Videography by Nerine & Robert Clemenzi, Edited by Nerine Clemenzi
Copyright © Philosophical Society of Washington. All rights reserved.
The on-going quest to construct a scientific model of the universe has been an extraordinary saga of observation, engineering, theoretical exploration, and hypothesis testing. It has culminated in the understanding, developed over the past three decades, that the known universe is almost entirely (96%) composed of dark matter and dark energy. The first, dark matter, gravitationally accelerates the formation of cosmic structures. The second, dark energy, pushes these structures apart after they form. Considered together, these two components, little understood and never directly observed, can explain the growth of all cosmic structure and the dynamics that are the key to the universe's fate.
This lecture will explore the history and the physics of our current model of the universe: How did structure in the universe arise, how has it evolved, and what is its ultimate fate? The lecture will emphasize the role of three critical aspects of rational scientific inquiry in arriving at the current cosmological paradigm: The application of direct measurement and observation, the use of rigorous mathematical modeling, and the requirement that hypotheses be testable and verifiable. And, while pointing out how the current paradigm has met critical analysis thus far and "works" to great precision, the lecture will also discuss some fundamental questions about the cosmos that the current model does not answer.
Jeremiah P. Ostriker is the Charles A. Young Professor Emeritus of Astrophysical Sciences at Princeton University, a member of the Dept. of Astronomy and Astrophysics at Columbia, and Treasurer of the National Academy of Sciences. Previously he served as Provost of Princeton University.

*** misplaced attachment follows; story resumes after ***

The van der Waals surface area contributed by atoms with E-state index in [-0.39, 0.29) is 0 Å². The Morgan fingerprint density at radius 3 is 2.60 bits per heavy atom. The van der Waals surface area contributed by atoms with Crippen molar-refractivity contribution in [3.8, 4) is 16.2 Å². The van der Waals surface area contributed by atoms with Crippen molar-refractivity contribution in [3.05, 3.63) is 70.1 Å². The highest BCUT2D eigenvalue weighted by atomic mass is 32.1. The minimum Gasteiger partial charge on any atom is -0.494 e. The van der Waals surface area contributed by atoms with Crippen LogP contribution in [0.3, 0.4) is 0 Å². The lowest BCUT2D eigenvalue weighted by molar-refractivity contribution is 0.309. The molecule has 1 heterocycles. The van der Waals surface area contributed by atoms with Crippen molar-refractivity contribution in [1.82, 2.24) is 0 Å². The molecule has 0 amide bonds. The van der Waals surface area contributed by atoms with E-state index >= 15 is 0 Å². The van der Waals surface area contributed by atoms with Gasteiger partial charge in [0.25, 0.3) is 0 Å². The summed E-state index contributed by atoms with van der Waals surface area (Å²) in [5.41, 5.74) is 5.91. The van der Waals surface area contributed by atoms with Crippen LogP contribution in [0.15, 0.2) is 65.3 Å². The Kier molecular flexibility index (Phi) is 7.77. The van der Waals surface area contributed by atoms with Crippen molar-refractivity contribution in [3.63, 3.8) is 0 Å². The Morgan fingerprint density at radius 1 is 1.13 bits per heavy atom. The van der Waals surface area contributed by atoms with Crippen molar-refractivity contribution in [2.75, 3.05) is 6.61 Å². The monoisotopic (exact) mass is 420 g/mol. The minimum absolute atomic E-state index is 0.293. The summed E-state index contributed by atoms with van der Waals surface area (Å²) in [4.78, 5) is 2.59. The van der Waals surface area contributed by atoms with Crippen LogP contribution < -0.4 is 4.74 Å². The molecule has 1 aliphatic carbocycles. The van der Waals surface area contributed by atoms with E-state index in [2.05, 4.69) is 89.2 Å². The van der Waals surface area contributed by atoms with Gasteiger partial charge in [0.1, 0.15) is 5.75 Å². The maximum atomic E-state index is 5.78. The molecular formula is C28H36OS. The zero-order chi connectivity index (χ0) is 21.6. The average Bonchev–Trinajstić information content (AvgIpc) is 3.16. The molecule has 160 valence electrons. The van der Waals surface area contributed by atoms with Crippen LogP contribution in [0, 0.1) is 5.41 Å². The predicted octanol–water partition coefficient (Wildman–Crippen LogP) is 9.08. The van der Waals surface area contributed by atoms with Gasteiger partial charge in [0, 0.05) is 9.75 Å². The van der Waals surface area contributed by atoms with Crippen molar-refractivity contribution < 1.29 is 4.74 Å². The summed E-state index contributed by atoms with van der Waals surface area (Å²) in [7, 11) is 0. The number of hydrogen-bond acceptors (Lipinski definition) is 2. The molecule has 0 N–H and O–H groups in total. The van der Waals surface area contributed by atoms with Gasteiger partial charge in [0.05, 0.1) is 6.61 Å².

He has carried out seminal research in many areas of theoretical astrophysics and cosmology, including work on gravitational lensing, rotating stars, pulsars, X-ray binaries, the evolution of star systems, such as globular clusters, galaxy formation, the stability of galaxies, active galactic nuclei, astrophysical blast waves, the dynamics of galaxy clusters, and the cosmic web. He was instrumental, with James Gunn and others, in planning, funding, and building the Sloan Digital Sky Survey facility and carrying out the survey. He also played a significant part in the work that led to the discovery that dark matter and dark energy are fundamental constituents of the universe. Currently he is working to better understand the formation and evolution of galaxies and their central black holes.
Among many awards, he is the recipient of the Henry Norris Russell Prize of the American Astronomical Society, the Vainu Bappu Memorial Award of the Indian National Science Academy, the Karl Schwarzschild Medal of the German Astronomische Gesellschaft, the Royal Astronomical Society Gold Medal, the National Medal of Science (awarded by President Clinton), and, recently, he was recognized by President Obama as a Champion of Change for his work on the Sloan Digital Sky Survey.
Jerry has supervised and collaborated with many young researchers and graduate students. He is an author on more than 500 scientific publications and he is co-author, with Simon Mitton, of Heart of Darkness: Unraveling the Mysteries of the Invisible Universe, intended for general audiences and recently published by Princeton University Press.
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